More than 20 reforms are in the works for the Chicago Police Department (CPD) following a past of alleged unconstitutional use of force, especially against minority citizens. The recently approved consent decree means the department is under federal pressure to straighten out police-community relations.
The decree was approved by U.S. District Judge Robert M. Dow Jr. following both a federal and state investigation into CPD’s practices. In August 2017, former Illinois Attorney General Lisa Madigan filed a lawsuit against the city of Chicago to implement constitutional policing practices.
Some of the changes outlined in the decree include officers having to report each time they point their gun at someone, public reporting on investigations of sexual misconduct cases involving officers and more crisis intervention training for officers.
The initial recommendation for a federal consent decree in Chicago happened during the Obama administration in 2015 following the shooting and death of 17-year-old Laquan McDonald in October 2014 by CPD officer Jason Van Dyke — who was convicted of second-degree murder for the shooting this past October. The decree hasn’t been implemented until now.
Following McDonald’s death, the U.S. Department of Justice investigated CPD and found probable cause the department was engaging in patterns of unconstitutional policing — especially in regards to use of force against minorities, according to Dr. Christopher Donner, an assistant professor in Loyola’s criminal justice and criminology department who teaches courses in policing and crime prevention.
Donner said he’s seen successful consent decrees in other cities — such as Los Angeles and Cincinnati — and trusts that these reforms will have an overall positive impact on the city.
“I definitely think they can help, like I said they, unfortunately, have had to been used in a number of different agencies in the last 20 or 30 years,” Donner said. “These consent decrees provide a good incentive if those jurisdictions didn’t already have a good incentive to fix their policing to try and better police-community relations.”
Alderman Joe Moore of the 49th Ward, Rogers Park, also pointed to the success of the same cities under consent decrees and said he believes the decree will have the same impact on CPD.
“If you look at what happened in other cities, we ended up having a more professional police department with lower numbers of civil rights claims brought against them, lower incidences of police misconduct, better community relations, and lower crime,” Moore said. “So I think this will ultimately be a good thing for Chicago.”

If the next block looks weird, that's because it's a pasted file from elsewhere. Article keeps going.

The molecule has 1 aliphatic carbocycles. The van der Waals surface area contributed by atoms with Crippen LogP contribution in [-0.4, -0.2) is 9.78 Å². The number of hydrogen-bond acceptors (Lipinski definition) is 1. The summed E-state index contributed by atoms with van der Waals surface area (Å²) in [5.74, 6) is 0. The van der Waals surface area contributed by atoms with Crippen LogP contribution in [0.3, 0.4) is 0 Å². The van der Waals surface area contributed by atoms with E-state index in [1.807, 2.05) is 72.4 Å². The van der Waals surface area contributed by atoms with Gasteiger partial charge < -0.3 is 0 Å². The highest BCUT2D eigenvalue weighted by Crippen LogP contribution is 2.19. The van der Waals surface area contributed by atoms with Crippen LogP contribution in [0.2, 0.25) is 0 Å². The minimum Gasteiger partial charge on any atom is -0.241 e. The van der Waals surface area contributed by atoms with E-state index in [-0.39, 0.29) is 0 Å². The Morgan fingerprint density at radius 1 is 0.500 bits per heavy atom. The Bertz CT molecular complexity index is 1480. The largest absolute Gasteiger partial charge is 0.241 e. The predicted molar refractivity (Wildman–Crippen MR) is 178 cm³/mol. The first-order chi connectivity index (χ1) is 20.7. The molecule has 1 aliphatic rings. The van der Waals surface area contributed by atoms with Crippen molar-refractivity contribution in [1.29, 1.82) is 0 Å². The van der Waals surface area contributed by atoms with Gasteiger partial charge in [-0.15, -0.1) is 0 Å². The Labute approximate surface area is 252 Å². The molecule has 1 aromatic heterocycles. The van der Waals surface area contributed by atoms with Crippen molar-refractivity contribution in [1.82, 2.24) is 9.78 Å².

Moore announced policing changes to CPD in Rogers Park in October, including more high definition security cameras, mobile phones for officers with crime analysis software, license plate readers in police cars and a high-tech support center. They were implemented last week, The Phoenix reported.
Although Donner said he believes the consent decree will work for Chicago, he also pointed out potential issues that he said he thinks could arise once the reforms are actually implemented.
“There’s not a whole lot of evidence to suggest this would happen — but it could make it more likely that the police are going to be less proactive and they are going to have to spend the time documenting everything and filling out all that paperwork,” Donner said.
Donner added the city may also be forced to pay officers overtime so they are able to get all the proper paperwork in for things like stopping pedestrians and pointing their weapons.
CPD’s office of News Affairs didn’t respond when The Phoenix reached out for comment, including to the question of whether or not officers would be paid overtime to fill out the extra paperwork.
In a statement to The Phoenix, university spokesperson Evangeline Politis said on behalf of Director of Campus Safety Tom Murray Loyola Campus Safety monitors law enforcement changes, although the decree doesn’t directly apply to Campus Safety.
“As a professional law enforcement agency we are attentive to the ever changing landscape of American law enforcement,” the statement said. “Our agency is focused on the best ways to serve our constituency and prides itself on our commitment to the Loyola community.”
The majority of people stopped by Campus Safety officers for stop and frisks between 2016-2018 were minorities, The Phoenix reported. When asked whether campus safety has specific training to assure fair policing, as the consent decree outlines for CPD, Politis did not reply.
The university began requiring all Campus Safety officers to wear body cameras in August 2018 to improve transparency, although a university spokesperson told The Phoenix footage won’t be seen under most circumstances.
The office of the Illinois Attorney General could not be reached directly for comment.